08.2007
NICHOLAS BENEFITS FROM EXPANDED GRANT PROGRAM
Central Indiana Family Receives $5,000 From KFF
When Nicholas met Linda and Ed Wallner at his orphanage in Borovichi earlier this year, life started getting better. He had found a family and would soon get treatments for his badly injured left leg. The Wallners gave Nicholas a new life and the KidsFirst Foundation has responded through a $5,000 grant to help cover a portion of the costs associated with their adop.

Those are the facts, but it's the story behind the story that speaks volumes.

Before adopting Nicholas, Linda and Ed Wallner had a nice life. They lived in Westfield with their two daughters (Jenna and Amanda), and enjoyed attending St. Maria Goretti Church. They had a happy family, but Linda felt a calling to adopt.

“The calling was specifically for us to adopt two little boys from a European country,” said Linda. “It was something I had never given a thought to until about five years ago. So, we investigated several agencies and countries until we finally met with Inna Pecar.”

Linda and Ed started the process of adopting in 2005. Then, on Christmas Eve of 2006, they brought their first son (Michael) home from Orenburg. It was a joyous occasion to be sure, but the Wallner's hopes of bringing two boys into their family had been dashed because of various complications.

Later, they traveled back to Russia and met Nicholas, a little boy whose left leg was injured from the hip down. He had great difficulty picking up his leg to take a step forward and the Wallners knew there would be challenges associated with bringing Nicholas into their family. But, that's just what they did and on March 17 of this year, Nicholas joined Michael and his two sisters in Westfield.

“There are so many orphans with special needs who never have the opportunity to find a family,” said Deb Rigney, president of the KidsFirst Foundation. “Linda and Ed have provided Nicholas with an amazing gift and our Foundation is thrilled to honor their spirit of giving.”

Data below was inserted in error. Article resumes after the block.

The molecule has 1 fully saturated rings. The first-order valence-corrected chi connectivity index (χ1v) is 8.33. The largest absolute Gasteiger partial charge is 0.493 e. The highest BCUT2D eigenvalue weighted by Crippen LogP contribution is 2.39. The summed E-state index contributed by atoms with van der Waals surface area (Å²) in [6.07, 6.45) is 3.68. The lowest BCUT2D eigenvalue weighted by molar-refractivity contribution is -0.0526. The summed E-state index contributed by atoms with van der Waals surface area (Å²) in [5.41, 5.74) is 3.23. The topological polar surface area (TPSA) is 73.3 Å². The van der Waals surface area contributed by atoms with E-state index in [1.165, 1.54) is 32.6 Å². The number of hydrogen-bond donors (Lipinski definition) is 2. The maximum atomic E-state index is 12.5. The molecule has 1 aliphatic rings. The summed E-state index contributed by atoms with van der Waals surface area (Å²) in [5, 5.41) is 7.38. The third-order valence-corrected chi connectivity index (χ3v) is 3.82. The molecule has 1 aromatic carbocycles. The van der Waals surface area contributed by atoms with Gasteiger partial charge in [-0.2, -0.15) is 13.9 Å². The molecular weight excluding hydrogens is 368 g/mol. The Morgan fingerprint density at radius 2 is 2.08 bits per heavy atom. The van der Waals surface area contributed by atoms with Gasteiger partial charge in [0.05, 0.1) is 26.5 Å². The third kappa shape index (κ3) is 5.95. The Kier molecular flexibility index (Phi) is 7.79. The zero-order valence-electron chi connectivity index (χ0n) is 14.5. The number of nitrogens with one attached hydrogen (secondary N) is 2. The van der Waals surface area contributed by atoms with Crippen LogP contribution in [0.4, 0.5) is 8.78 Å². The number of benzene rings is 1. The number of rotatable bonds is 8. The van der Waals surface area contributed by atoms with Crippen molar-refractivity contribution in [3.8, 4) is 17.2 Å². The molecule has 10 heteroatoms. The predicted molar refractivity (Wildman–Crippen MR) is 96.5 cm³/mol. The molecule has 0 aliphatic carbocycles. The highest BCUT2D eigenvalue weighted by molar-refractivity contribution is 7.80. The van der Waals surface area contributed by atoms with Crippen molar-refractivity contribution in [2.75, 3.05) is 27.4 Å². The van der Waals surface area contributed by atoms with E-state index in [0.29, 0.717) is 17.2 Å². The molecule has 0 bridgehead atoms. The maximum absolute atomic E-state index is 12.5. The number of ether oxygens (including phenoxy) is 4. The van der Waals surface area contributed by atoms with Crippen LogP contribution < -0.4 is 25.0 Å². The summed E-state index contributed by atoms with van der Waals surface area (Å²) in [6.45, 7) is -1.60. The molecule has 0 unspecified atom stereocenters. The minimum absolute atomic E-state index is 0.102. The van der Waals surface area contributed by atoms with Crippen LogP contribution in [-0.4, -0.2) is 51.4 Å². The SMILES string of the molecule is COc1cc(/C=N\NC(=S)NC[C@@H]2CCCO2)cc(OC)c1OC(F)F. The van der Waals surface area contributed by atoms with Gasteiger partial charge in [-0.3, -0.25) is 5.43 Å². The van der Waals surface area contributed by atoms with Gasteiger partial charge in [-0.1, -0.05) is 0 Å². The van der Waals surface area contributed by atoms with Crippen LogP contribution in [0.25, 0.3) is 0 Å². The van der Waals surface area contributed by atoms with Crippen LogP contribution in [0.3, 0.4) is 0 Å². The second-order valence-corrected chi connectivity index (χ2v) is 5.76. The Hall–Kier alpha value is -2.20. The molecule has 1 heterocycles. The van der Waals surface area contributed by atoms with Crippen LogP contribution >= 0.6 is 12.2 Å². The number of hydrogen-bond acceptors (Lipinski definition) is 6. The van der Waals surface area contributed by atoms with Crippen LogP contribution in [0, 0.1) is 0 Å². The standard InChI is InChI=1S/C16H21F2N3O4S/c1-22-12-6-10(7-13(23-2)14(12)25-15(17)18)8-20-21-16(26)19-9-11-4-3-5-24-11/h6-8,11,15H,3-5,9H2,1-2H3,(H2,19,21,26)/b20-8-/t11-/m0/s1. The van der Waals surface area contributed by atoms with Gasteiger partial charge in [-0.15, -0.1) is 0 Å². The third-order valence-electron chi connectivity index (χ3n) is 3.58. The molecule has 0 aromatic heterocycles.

Since coming to the United States, Nicholas has seen many doctors and has become a regular at Riley Hospital. He has physical therapy three times a week and usually averages four or more weekly medical appointments as well.

Linda says that the physical therapy is helping him. He is now able to get his foot flat on the floor and he is working on building strength in his left leg. But, he has 90 percent loss of use of the nerves and muscles on the top side of his left leg. So, the goal of walking unassisted one day is likely to take years.

“All of the medical visits can be draining at times, but Nicholas has a sense of humor and a 100-watt smile,” said Linda. “We have been stunned by the Foundation's generosity. The assistance is so nice and one day we will tell Nicholas about the people who helped bring him from a lonely life in a Russian orphanage to a country that will hopefully help him walk again and lead a prosperous life.”
Currently, more than one million children live in orphanages in the former Soviet Union. Only about 15,000 are adopted each year.
The KidsFirst Foundation has already made a difference in the lives of many children and families.